First Multi-Purpose Vessel finally delivered to Rijkswaterstaat

The Dutch Government’s organisation for public works Rijkswaterstaat has taken delivery of its first MPV-30, the Merwestroom, but with a deeper draught than intended. The project was characterised by delays once it became apparent the ships did not comply with original requirements. Their deeper draught has been accepted for now, but the ships may still be lengthened in the future.

In total, three so-called Multi-Purpose Vessels (MPVs) 30 were ordered to replace five of Rijkswaterstaat’s existing ones. As the name indicates, the ships can be used for a variety of tasks, such as fairway marking, patrols, measurements and research.

Too deep, blocked lines of sight and propulsion issues

Once the third ship in the series was launched in November 2018, it became clear the ships were too deep in the water, which meant they would not be able to sail everywhere they were needed. In addition, a crane on the ship partially blocked the lines of sight from the bridge, thereby hampering safe operation of the ship.

According to Minister Van Nieuwenhuizen of Infrastructure and Water Management, the defects were caused by alterations to the original design. In a letter to Parliament on 29th of May 2019 she reported ‘these changes had greater consequences than expected.’

In the same letter, the Minister also informed Parliament of another problem that had arisen with the ship, namely its propulsion system. She stated there were problems ‘with the electric motors for the V-pods’ amongst others causing yet more delays. Delivery was then expected for the first quarter of 2020, which has now become 15 May. The ships are being built at Bijlsma Wartena shipyard.

Ships may be lengthened in future

Although the problems with the lines of sight and the propulsion system have been solved, the ship’s depth has not. As an interim solution, it has been decided to have the ships certified again for the changed maximum draught, allowing them to sail with the deeper draught.

The Minister wrote to Parliament on 24 July 2019, that: ‘The expectation is that with this new certification the ship will be usable for approximately eighty per cent of the sailing area. In shallow waters (parts of the Wadden Sea and the waters of the Dutch provinces of Zeeland and Zuid Holland), the vessels will not be able to carry out the intended tasks. For these areas, some of the current vessels will have to remain in use for a longer period of time.’

This also means the Merwestroom may not be able to perform all tasks it was intended for, as it was to be used for work on the floating waterway markings in the waters of Zeeland, the Wadden Sea and the IJsselmeer.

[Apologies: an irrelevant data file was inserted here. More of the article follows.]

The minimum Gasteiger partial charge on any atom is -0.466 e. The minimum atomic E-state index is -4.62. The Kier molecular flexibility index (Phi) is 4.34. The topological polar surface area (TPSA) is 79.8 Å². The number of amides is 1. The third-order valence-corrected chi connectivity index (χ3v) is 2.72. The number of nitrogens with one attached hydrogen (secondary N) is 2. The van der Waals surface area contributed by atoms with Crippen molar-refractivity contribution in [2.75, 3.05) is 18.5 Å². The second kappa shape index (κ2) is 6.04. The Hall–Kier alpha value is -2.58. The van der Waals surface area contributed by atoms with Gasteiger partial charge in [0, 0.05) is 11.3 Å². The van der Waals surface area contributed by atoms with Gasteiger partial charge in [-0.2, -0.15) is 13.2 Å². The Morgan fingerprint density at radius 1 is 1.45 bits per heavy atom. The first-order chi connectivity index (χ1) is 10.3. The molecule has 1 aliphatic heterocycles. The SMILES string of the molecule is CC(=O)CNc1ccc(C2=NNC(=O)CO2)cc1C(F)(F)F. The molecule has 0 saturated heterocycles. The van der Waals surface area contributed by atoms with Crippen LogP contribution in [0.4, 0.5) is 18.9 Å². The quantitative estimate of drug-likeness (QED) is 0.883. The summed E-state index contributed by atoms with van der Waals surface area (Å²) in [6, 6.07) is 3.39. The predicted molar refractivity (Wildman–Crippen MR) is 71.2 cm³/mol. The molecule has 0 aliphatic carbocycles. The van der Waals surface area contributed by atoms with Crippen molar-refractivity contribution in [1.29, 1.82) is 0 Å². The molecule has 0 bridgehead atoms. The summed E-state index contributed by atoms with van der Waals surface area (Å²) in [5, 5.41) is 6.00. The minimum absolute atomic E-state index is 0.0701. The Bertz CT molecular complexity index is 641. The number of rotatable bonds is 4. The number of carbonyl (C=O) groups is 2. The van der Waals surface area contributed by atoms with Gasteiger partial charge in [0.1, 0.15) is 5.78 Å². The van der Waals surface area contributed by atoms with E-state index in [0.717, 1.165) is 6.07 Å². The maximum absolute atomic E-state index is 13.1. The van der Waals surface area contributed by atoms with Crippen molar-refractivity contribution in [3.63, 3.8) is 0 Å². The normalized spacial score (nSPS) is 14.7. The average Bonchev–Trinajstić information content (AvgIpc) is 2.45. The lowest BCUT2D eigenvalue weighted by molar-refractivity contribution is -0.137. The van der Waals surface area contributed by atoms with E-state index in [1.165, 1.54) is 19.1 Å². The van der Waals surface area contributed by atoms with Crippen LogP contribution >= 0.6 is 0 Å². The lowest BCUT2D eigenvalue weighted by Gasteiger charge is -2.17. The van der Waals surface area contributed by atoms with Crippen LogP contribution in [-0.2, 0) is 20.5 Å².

Van Nieuwenhuizen adds that a structural solution to ensure that the ship is less deep, is to lengthen the ship. ‘If practice shows the employability of the vessels, I will decide whether it is necessary and efficient to extend the three MPV-30 type vessels, or whether it is sufficient to extend one or two vessels to carry out all of the intended tasks.’ She confirmed again that lengthening may still be in the cards for the ships at a later time following delivery in letter sent to Parliament on 8 May. For now, the ships will sail with the deeper draught.

The ships were ordered for a total of 26.3 million euros. The design changes requested by Rijkswaterstaat cost an additional 1.4 million euros. It is not yet clear what the total price tag will come down to taking into account the costs made to rectify the propulsion system and the line of sight. A possible lengthening of the ships is also not included in the amount mentioned. It is also being investigated who exactly is liable for the extra costs incurred.

Battery propulsion

The MPV-30 is equipped with batteries that are large enough to carry out the daily work using just the battery pack. Because the engines are used less, the energy consumption is low. The ship also has solar panels for, for example, the power supply in the accommodation of the crew. Because the ships are not operational at night and are usually moored in a port, the batteries can be charged with shore power.

The other two MPV-30 ships will be delivered later this year.

Author: Mariska Buitendijk

Mariska Buitendijk is one of SWZ|Maritime's journalists as well as the magazine's copy editor.